The Terhan Spring?

In Foreign Affairs, nukes, politics on June 13, 2009 by Editor Z

Following at least two weeks of anticipation in what appeared to be a narrowing race between hard line conservative Iranian President Mahmoud Ahmadinejad and former Iranian Prime Minister Mir Hossein Mousavi, as well as two other candidates for the Presidency, results have come forth and the Grand Leader of Iran has declared Ahmadinejad the winner. And not just a winner but a winner with a LBJ Barry Goldwater style landslide with Ahmadenijad garnering a reported 62% of the vote. This despite a larger voter turnout of about 80% of eligible voters.

Mousavi and his supporters, mostly youth, well-educated, urbanites claim the results were rigged by Ahmadenijad and the conservative establishment. In the wake of the election, unrest has broken out, despite the demands of the Grand leader. There have been reported fires and clashes between masses of pro-Mousavi demonstrators and security forces.

TEHRAN, Iran (AP) – Iran declared President Mahmoud Ahmadinejad the winner Saturday of an election that pitted the conservative establishment against candidate with broad backing from the country’s youth. Riot police attacked opposition supporters, beating them with clubs and smashing cars.

A statement from Mousavi posted on his Web site condemned what he described as the “manipulation” of election results.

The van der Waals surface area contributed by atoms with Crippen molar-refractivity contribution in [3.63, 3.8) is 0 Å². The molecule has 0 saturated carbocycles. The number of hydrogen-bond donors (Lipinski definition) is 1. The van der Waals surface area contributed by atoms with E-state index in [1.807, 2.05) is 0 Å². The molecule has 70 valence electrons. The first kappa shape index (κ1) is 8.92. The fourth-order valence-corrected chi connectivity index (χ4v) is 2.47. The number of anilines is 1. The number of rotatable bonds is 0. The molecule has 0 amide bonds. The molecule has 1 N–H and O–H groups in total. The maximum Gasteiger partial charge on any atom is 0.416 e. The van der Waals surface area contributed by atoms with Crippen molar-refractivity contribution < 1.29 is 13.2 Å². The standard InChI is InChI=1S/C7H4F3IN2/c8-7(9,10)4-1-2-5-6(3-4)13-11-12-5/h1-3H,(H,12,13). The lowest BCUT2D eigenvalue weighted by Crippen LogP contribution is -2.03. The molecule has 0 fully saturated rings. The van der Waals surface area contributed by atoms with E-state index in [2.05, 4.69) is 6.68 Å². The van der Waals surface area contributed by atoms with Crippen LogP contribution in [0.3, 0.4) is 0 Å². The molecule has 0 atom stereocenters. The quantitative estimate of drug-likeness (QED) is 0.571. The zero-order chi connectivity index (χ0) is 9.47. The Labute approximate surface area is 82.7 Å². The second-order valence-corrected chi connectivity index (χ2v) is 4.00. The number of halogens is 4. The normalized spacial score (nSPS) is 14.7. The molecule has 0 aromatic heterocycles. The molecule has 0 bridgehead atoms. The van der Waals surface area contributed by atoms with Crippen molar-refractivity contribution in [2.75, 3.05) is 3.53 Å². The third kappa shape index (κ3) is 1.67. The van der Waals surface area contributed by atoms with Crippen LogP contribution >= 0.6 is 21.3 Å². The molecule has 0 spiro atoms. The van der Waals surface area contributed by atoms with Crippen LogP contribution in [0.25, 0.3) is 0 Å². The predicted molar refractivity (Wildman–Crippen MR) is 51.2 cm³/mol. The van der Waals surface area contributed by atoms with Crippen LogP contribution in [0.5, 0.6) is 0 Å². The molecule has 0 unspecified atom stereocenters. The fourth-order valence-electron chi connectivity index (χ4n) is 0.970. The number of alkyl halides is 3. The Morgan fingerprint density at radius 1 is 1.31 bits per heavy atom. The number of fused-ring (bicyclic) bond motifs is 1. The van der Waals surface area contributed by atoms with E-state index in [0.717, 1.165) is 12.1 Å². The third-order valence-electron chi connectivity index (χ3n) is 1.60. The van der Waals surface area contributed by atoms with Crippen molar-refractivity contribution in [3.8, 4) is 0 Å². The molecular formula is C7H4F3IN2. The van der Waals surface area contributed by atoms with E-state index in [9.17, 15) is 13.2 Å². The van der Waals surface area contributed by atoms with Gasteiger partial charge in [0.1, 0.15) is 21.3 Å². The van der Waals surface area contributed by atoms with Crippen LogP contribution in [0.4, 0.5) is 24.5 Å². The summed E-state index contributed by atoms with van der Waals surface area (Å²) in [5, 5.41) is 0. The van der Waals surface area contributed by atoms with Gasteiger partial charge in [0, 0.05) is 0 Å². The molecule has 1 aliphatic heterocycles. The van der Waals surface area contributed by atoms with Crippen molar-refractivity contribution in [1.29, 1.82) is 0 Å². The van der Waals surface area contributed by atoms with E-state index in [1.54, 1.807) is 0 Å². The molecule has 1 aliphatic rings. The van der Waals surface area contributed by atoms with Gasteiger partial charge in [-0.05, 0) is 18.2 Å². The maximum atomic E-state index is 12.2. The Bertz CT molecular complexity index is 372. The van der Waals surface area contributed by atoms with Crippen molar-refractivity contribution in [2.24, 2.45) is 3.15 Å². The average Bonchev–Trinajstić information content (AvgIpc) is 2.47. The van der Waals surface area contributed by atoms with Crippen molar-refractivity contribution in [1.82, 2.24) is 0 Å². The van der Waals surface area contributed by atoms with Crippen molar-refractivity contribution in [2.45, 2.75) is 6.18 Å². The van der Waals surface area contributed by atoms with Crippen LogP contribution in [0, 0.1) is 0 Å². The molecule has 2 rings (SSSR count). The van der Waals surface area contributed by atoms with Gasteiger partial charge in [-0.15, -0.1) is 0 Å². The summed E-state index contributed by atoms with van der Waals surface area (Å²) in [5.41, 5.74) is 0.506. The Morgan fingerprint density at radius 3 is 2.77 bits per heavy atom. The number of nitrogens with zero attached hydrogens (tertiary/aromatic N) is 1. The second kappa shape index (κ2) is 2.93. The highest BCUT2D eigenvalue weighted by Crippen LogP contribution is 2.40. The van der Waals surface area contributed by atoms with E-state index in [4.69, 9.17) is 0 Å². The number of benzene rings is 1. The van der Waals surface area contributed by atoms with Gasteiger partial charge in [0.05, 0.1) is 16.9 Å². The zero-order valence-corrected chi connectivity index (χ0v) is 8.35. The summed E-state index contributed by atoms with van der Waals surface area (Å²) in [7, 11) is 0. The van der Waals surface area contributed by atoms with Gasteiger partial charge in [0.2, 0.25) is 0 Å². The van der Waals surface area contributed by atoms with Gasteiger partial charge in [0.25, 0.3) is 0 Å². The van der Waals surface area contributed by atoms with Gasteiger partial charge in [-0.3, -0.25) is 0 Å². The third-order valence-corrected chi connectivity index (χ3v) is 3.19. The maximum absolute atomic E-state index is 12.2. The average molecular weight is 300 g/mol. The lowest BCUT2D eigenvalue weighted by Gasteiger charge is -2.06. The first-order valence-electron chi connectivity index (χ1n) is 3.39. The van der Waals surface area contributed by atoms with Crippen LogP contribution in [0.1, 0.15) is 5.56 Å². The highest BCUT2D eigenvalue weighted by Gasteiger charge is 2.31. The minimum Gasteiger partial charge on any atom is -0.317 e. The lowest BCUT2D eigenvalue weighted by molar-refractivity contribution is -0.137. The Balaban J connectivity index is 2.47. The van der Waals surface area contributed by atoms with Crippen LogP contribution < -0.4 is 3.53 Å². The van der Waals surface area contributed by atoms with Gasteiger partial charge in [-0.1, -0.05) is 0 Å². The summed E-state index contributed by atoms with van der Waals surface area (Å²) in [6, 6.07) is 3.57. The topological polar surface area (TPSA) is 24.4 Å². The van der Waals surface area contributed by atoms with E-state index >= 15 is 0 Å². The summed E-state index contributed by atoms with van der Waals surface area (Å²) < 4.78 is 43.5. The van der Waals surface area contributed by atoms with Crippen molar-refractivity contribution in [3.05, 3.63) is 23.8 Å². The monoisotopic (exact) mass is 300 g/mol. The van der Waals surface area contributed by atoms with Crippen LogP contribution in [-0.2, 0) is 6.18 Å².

Demonstrators wearing the trademark green color of Mir Hossein Mousavi chanted slogans condemning the results that gave 62.6 percent of the vote to Ahmadinejad. Protesters set fire to tires outside the Interior Ministry in the most serious unrest in Tehran in a decade.

Witnesses also said a commercial bank elsewhere in the city was set on fire.

Police attacked the demonstrators near the Interior Ministry, where the election results were announced, beating them with clubs and smashing cars. Police also moved to disperse any large gatherings of people around the city.

An Associated Press photographer saw a plainclothes security official beating a woman with his truncheon.

In another main street of Tehran some 300 young people blocked the avenue by forming a human chain chanted “Ahmadi, shame on you. Leave the government alone.”

Meanwhile the Ayotollah Sayyid Ali Khamenei, the Supreme leader of Iran who is the position with the most power in the Islamic Republic, has thrown his support enthusiastically towards Ahmadinejad. He denounced disruptions and protests, and all ‘provocative and ill-wishing moves’. Some reports earlier even indicated that Mousavi was barricaded in his house and prevented from leaving.

Khordad 22nd elections set a new record in the long history of Iranian elections. Participation of more than eighty percent in the elections and the 24 million vote to the president-elect is a real festival which by the favor of God could guarantee the progress, security and enduring enthusiasm in the country. Yesterday you proved that Iran thank to the Islamic, revolutionary slogans and values even thirty years after the inception of religious democracy in the country, is more alive and enthusiastic than ever and ensures friends and enemies that it would continue its bright way.

Modest towards the will and faith of you dear people, I congratulated the great accomplishment6 to Hazrat Valiollah Azam, to soul of Imam Khomeini and to every one of the people. I urge all people to cherish the favor of God and offer gratitude to the all-wise, all-knowing God.